NEW YORK – Target’s CEO has become the first boss of a major corporation to lose his job over a breach of customer data, showing how responsibility for computer security now reaches right to the top.
Gregg Steinhafel, who was also president and chairman, stepped down nearly five months after Target disclosed a huge pre-Christmas breach in which hackers stole millions of customers’ credit- and debit-card records. The theft badly damaged the store chain’s reputation and profits.
Steinhafel, a 35-year veteran of the company and chief executive since 2008, also resigned from the board of directors, Target announced Monday.
He was the public face of the breach. The company struggled to recover from it, said Cynthia Larose, chair of the privacy and security practice at the law firm Mintz Levin. It’s a new era for boards to take a proactive role in understanding what the risks are.
The departure of Steinhafel, 59, suggests the company wants a clean slate as it wrestles with the fallout. But the resignation leaves a leadership hole at a time when the 1,800-store chain is facing many other challenges.
The company, known for its trendy but affordable housewares and fashions, is struggling to maintain its cachet while competing with Wal-Mart and Amazon.com. Target is also grappling with a disappointing expansion into Canada, its first foray outside the U.S.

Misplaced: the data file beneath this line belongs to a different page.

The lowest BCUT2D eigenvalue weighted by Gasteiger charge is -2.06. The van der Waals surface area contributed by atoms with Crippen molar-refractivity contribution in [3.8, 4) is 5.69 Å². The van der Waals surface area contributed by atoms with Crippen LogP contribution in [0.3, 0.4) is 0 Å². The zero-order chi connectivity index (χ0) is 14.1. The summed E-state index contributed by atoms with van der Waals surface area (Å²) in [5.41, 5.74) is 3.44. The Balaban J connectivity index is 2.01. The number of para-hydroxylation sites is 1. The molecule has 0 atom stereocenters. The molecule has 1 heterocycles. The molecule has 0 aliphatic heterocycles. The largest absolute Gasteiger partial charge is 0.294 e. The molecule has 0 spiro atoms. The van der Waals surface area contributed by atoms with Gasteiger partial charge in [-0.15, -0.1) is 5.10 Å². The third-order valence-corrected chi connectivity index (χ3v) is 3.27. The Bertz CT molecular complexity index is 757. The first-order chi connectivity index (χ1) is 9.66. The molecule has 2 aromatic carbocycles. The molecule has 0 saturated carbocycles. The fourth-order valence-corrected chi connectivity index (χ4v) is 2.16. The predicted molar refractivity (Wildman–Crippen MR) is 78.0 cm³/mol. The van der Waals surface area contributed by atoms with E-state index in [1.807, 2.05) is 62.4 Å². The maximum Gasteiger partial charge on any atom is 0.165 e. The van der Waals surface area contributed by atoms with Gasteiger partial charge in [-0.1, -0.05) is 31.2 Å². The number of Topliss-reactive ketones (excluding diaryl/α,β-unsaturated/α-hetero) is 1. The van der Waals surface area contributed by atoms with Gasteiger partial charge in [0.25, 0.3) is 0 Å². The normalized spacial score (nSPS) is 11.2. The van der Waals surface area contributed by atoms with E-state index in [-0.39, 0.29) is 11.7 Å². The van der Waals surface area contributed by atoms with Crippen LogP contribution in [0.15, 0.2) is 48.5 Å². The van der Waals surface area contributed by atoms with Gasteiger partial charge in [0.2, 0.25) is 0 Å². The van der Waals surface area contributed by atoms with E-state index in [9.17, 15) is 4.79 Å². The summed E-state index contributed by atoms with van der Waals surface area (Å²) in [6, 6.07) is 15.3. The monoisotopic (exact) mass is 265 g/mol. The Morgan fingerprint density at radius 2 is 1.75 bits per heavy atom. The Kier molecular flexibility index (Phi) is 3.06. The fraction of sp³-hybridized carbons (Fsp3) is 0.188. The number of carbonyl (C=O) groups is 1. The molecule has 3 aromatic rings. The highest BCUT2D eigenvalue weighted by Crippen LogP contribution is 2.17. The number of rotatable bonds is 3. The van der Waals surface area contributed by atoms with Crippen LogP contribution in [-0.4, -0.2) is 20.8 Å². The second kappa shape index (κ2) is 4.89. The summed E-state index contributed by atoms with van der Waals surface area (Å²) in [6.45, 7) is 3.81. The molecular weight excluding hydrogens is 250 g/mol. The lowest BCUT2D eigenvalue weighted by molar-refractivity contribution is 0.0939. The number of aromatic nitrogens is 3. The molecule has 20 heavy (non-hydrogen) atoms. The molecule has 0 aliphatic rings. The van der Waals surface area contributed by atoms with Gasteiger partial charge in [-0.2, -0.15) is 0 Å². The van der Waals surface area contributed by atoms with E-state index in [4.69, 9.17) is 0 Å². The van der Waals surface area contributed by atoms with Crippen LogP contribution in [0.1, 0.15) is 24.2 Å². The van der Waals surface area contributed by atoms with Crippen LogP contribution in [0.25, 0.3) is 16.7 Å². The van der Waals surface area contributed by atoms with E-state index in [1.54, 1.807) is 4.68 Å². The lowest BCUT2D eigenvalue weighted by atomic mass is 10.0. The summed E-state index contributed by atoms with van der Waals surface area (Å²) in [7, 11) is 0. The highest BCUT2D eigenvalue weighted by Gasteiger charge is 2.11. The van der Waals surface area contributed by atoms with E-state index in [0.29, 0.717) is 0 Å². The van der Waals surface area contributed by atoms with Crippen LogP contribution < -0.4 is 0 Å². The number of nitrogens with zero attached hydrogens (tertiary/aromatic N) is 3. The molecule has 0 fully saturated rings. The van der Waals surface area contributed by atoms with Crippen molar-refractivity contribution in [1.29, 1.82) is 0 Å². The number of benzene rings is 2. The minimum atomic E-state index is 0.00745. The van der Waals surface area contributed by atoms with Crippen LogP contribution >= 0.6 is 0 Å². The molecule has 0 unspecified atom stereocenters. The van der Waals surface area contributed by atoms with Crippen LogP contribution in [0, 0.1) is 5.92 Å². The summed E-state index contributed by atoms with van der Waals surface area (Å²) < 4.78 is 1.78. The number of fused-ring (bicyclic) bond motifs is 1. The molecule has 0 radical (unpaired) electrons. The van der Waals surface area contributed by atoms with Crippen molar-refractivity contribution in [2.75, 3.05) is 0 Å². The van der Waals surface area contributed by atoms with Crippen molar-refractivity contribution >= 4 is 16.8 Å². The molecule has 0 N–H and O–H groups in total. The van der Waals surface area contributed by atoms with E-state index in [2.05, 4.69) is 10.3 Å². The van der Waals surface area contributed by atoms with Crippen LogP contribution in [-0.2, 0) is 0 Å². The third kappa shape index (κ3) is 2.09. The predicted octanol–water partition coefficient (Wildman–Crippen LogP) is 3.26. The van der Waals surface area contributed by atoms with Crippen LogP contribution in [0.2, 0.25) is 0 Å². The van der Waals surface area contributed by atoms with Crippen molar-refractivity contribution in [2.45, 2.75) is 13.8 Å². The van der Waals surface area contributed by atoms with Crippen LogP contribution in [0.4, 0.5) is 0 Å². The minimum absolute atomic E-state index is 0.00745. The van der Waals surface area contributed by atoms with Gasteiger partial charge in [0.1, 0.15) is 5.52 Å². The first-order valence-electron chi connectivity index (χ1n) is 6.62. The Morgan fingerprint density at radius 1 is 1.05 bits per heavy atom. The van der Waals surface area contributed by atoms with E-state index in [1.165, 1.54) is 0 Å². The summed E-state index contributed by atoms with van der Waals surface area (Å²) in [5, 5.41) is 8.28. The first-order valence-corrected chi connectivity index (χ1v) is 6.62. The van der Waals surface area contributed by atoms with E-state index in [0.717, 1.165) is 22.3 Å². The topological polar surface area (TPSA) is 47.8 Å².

Experts say the breach, which highlighted the flaws in Target’s security system, seemed to be the final straw.
Target board said in a statement that after extensive discussions with Steinhafel, members both have decided it is the right time for new leadership at Target. The board also said that he held himself personally accountable.
The last several months have tested Target in unprecedented ways, Steinhafel wrote in a letter to the board. From the beginning, I have been committed to ensuring Target emerges from the data breach a better company, more focused than ever on delivering for our guests.
The company’s stock fell more than 3 percent, or $2.14, to close at $59.87.
Chief Financial Officer John Mulligan was named interim president and CEO.
Under Steinhafel’s leadership, Target won praise for its expansion into fresh groceries and its 5 percent discount for customers who use its branded debit and credit cards. But Target, based in Minneapolis, has been criticized for reacting too slowly to the shift toward shopping on mobile devices. Target just started to let shoppers order items online and pick them up at the store, years later than some competitors.